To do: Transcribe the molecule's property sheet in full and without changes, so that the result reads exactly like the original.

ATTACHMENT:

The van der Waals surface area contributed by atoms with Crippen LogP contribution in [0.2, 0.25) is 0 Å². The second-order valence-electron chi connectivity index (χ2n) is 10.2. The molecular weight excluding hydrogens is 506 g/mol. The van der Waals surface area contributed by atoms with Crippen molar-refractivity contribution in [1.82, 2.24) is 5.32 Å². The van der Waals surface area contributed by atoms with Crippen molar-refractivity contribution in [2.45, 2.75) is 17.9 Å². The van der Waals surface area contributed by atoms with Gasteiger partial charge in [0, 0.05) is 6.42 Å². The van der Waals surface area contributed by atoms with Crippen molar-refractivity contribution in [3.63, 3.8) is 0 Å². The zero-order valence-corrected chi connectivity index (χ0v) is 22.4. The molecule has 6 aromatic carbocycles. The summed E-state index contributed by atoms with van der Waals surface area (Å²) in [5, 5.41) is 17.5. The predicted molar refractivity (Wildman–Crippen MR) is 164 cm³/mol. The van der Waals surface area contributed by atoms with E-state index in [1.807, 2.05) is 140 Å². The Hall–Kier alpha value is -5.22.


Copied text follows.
The van der Waals surface area contributed by atoms with Crippen LogP contribution in [0.2, 0.25) is 0 Å². The second-order valence-electron chi connectivity index (χ2n) is 10.2. The molecular weight excluding hydrogens is 506 g/mol. The van der Waals surface area contributed by atoms with Crippen molar-refractivity contribution in [1.82, 2.24) is 5.32 Å². The van der Waals surface area contributed by atoms with Crippen molar-refractivity contribution in [2.45, 2.75) is 17.9 Å². The van der Waals surface area contributed by atoms with Gasteiger partial charge in [0, 0.05) is 6.42 Å². The van der Waals surface area contributed by atoms with Crippen molar-refractivity contribution in [3.63, 3.8) is 0 Å². The zero-order valence-corrected chi connectivity index (χ0v) is 22.4. The molecule has 6 aromatic carbocycles. The summed E-state index contributed by atoms with van der Waals surface area (Å²) in [5, 5.41) is 17.5. The predicted molar refractivity (Wildman–Crippen MR) is 164 cm³/mol. The van der Waals surface area contributed by atoms with E-state index in [1.807, 2.05) is 140 Å². The Hall–Kier alpha value is -5.22.